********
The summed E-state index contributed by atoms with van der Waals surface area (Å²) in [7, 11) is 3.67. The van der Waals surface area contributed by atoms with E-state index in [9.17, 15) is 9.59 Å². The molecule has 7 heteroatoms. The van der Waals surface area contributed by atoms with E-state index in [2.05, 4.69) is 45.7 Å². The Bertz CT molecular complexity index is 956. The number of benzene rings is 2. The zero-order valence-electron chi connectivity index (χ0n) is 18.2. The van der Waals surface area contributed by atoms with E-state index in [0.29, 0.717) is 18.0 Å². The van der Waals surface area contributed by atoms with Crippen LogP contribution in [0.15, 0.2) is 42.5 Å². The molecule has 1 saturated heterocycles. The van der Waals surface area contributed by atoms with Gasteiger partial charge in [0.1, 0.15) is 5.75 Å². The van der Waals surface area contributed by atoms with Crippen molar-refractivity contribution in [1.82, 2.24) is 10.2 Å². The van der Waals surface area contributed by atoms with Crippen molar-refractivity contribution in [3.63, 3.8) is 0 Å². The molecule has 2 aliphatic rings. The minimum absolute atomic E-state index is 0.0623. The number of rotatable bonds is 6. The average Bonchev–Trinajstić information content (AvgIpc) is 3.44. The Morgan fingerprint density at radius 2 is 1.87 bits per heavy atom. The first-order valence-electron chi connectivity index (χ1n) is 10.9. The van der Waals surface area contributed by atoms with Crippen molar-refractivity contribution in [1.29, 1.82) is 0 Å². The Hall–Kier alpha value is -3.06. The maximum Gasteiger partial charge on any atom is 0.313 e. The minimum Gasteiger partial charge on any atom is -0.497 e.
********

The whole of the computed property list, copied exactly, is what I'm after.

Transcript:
The summed E-state index contributed by atoms with van der Waals surface area (Å²) in [7, 11) is 3.67. The van der Waals surface area contributed by atoms with E-state index in [9.17, 15) is 9.59 Å². The molecule has 7 heteroatoms. The van der Waals surface area contributed by atoms with E-state index in [2.05, 4.69) is 45.7 Å². The Bertz CT molecular complexity index is 956. The number of benzene rings is 2. The zero-order valence-electron chi connectivity index (χ0n) is 18.2. The van der Waals surface area contributed by atoms with E-state index in [0.29, 0.717) is 18.0 Å². The van der Waals surface area contributed by atoms with Crippen LogP contribution in [0.15, 0.2) is 42.5 Å². The molecule has 1 saturated heterocycles. The van der Waals surface area contributed by atoms with Gasteiger partial charge in [0.1, 0.15) is 5.75 Å². The van der Waals surface area contributed by atoms with Crippen molar-refractivity contribution in [1.82, 2.24) is 10.2 Å². The van der Waals surface area contributed by atoms with Crippen molar-refractivity contribution in [3.63, 3.8) is 0 Å². The molecule has 2 aliphatic rings. The minimum absolute atomic E-state index is 0.0623. The number of rotatable bonds is 6. The average Bonchev–Trinajstić information content (AvgIpc) is 3.44. The Morgan fingerprint density at radius 2 is 1.87 bits per heavy atom. The first-order valence-electron chi connectivity index (χ1n) is 10.9. The van der Waals surface area contributed by atoms with Crippen molar-refractivity contribution in [1.29, 1.82) is 0 Å². The Hall–Kier alpha value is -3.06. The maximum Gasteiger partial charge on any atom is 0.313 e. The minimum Gasteiger partial charge on any atom is -0.497 e.